With debates raging over Hollywood’s abysmal record of inclusion and representation, and the thunderous success of “Black Panther” decisively dispelling some long-held industry myths about audiences’ reluctance to buy into films driven by nonwhite characters, the current cultural climate is perhaps not quite an ideal one for the release of “The Outsider,” a Netflix original film that tackles Japan’s secretive criminal underworld entirely through the eyes of an American played by Jared Leto. But then, if not for the film’s tone-deaf premise, there would be little reason to talk about it at all. Dull, flavorless, and fundamentally incurious, “The Outsider” is a clueless misfire, the cinematic equivalent of a study-abroad student showing off the kanji forearm tattoo whose meaning he never bothered to learn.
While the concept would probably raise red flags no matter what, it’s possible to imagine a film about an American yakuza interloper making interesting use of that unusual premise. “The Outsider” is set in the 1950s, a pivotal, dramatic era for U.S.-Japanese relations, when post-occupation Japan began to rebuild itself from the ruins of WWII into a hypermodern industrial superpower. Given an adventurous craftsman at the helm, there would seem to be plenty of fertile historical subtexts there for the picking. Before attracting Leto and director Martin Zandvliet, “The Outsider” was set to be directed by outlaw Japanese filmmaker Takashi Miike, with Tom Hardy in the lead role – slogging through the thin gruel that was made in their absence, one has plenty of time to try to imagine what could have been.
But as for the version of this film that actually exists, “The Outsider” features Leto as Nick, a taciturn former U.S. serviceman with a shadowy past, first introduced as an inmate in a Japanese prison. While on janitorial duty, he saves the life of a gangster named Kiyoshi (Tadanobu Asano) who had been strung up to die by a rival gang. This good Samaritan act earns Nick a savage beating from the guards, but Kiyoshi is honor-bound to repay his kindness; in return for helping him escape, Kiyoshi promises to make it worth Nick’s while.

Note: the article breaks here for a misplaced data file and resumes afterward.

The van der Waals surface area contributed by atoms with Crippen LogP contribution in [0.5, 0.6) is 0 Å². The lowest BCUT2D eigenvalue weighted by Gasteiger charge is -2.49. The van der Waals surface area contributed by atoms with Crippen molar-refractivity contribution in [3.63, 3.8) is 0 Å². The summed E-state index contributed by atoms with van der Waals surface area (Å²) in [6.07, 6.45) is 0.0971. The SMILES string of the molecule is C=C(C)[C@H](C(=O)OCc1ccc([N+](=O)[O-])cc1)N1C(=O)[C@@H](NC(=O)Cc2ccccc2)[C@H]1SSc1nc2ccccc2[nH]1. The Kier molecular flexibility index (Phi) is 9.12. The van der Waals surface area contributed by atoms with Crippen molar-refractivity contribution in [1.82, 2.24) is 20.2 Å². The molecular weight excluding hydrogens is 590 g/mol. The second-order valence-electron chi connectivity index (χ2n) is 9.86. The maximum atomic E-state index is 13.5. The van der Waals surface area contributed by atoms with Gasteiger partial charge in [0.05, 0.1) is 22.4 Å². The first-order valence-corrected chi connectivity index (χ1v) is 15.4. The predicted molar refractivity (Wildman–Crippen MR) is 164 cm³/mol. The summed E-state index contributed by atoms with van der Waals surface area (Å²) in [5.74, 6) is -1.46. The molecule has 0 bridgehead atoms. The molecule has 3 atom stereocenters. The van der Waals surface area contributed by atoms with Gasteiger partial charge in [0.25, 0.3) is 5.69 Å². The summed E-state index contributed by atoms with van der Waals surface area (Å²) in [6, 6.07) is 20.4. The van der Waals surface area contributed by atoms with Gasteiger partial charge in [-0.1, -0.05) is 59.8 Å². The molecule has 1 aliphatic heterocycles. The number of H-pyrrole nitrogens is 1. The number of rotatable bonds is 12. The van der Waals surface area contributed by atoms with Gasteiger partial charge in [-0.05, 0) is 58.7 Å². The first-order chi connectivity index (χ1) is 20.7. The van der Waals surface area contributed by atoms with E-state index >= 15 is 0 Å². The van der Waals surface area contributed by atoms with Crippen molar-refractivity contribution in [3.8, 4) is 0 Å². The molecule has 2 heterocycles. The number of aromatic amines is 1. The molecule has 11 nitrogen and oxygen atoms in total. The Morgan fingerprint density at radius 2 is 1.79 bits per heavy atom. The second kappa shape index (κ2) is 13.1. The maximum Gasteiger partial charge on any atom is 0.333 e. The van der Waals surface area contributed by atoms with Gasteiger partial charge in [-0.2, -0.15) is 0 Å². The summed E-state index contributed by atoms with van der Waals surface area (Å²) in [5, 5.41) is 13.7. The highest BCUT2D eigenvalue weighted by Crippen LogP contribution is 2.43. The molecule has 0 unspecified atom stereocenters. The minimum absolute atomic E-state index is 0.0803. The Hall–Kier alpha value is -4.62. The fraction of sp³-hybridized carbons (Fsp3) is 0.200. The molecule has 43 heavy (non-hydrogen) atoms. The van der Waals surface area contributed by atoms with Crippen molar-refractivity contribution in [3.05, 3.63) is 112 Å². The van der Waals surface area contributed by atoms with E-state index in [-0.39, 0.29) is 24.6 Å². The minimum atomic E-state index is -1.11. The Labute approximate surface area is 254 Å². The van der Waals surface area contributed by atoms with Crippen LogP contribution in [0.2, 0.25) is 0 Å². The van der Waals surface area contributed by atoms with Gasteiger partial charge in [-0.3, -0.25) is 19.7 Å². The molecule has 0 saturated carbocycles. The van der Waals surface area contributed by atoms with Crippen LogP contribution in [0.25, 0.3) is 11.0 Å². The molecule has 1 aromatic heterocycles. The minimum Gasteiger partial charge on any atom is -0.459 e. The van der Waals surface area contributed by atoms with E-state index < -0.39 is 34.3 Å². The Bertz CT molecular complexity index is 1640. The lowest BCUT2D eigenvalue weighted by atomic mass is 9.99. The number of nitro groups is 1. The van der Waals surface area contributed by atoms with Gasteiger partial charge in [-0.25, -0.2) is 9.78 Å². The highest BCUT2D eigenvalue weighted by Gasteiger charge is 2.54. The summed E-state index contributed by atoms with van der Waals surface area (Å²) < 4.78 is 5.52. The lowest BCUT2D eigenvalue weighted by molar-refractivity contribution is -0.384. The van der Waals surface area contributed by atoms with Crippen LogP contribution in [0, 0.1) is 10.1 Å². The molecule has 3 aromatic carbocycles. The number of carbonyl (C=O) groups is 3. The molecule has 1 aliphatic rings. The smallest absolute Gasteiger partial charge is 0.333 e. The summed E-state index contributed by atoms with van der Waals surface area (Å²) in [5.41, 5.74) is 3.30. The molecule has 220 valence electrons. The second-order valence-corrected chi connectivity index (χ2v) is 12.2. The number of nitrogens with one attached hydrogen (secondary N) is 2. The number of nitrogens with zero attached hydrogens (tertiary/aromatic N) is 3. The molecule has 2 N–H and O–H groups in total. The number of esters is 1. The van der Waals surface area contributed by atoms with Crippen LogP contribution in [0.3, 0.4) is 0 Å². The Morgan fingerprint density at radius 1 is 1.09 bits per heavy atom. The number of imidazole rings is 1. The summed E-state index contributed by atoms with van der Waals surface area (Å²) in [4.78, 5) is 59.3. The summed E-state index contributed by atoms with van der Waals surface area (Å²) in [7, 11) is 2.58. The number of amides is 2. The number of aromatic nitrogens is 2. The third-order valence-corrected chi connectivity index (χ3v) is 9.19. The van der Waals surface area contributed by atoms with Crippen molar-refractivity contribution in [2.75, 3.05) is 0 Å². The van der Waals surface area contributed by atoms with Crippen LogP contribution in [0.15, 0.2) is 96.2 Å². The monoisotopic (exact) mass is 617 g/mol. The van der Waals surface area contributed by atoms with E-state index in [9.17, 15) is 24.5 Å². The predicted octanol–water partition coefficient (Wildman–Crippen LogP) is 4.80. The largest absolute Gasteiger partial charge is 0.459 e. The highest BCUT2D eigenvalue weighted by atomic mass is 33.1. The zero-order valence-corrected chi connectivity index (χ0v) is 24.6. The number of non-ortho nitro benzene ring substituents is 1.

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Once released from prison, Nick is ferried away to meet his new ally’s “family,” a cadre of steely eyed, sharply dressed gangsters who run Osaka’s various underground economies. They offer Nick a one-off job helping convince a local American businessman to give them better terms – played by Rory Cochrane, the character exists only to run through a litany of anti-Japanese racial slurs, making it more palatable when Nick subsequently bludgeons him with a typewriter – and with almost ludicrous speed, Nick becomes the gang’s non-Japanese-speaking enforcer.
Written by Andrew Baldwin, “The Outsider” exhibits no real conversance with the yakuza tradition, nor Japanese culture in general, beyond what one could learn from a skim through Wikipedia. From kabuki theater to sake-drinking rituals to seppuku to a round of yubitsume finger-chopping, the film seems intent on hitting all of the most obvious Japanese signifiers save for sumo wrestling … and then it features a long sumo wrestling scene. And while various members of the gang are dismissive if not hostile toward their newest member, rarely does the film show any interest in how a language-challenged American might theoretically interact with this world.
It doesn’t help that Nick is among the least engaging cinematic protagonists in recent memory. Leto and Zandvliet seem to be shooting for a cross between Alain Delon’s Jef Costello and Clint Eastwood’s Man With No Name, but they miss the cool mystique of those characters entirely, and take only their blank inexpressiveness. We don’t know how Nick found himself in Japan or ended up in prison, how he feels about his brothers in crime, why he’s so skilled at murdering people, what he’s thinking during his long stretches of staring pensively into the middle-distance, or whether he likes the slim tailored suits he gets to wear. (The suits, in addition to Camilla Hjelm’s coolly expressive cinematography, provide the film’s only consistent visual pleasures.) We do understand it when he falls in love with Kiyoshi’s sister Miyu (Shioli Kutsuna), however, if only because she’s the only woman in the entire film with more than a single line of dialogue.
But even here the film’s bizarre aversion to following through on its most obvious narrative conflicts leads it down one blind alley after another. Kiyoshi warns Nick to stop seeing his sister – he doesn’t, but suffers no real consequences for the betrayal. Shortly thereafter, we learn that Nick’s most antagonistic rival in the gang (Kippei Shiina) is also Miyu’s former lover, and this too has little payoff. What we’re left with instead is a procession of tough guys staring at each other, interspersed with sporadic stabbings, shootings and dismemberments that are staged for maximum gore and minimum impact.
The film becomes such a slog in its middle stretch that the cultural landmines of its premise almost disappear from view, only to resurface when Nick has an entertainingly insane run-in with a former military comrade (Emile Hirsch). As Nick’s gang edges toward a war with an usurper clan from Kobe – who, hilariously, have their own token American member whose existence is never remarked upon – “The Outsider” takes a decisive turn for the problematic, ending with a final shot that places it firmly in the ignoble white-savior tradition of “The Last Samurai” and “Dances With Wolves.” It may make viewers angry, but by that point, most viewers will almost be glad to feel anything at all.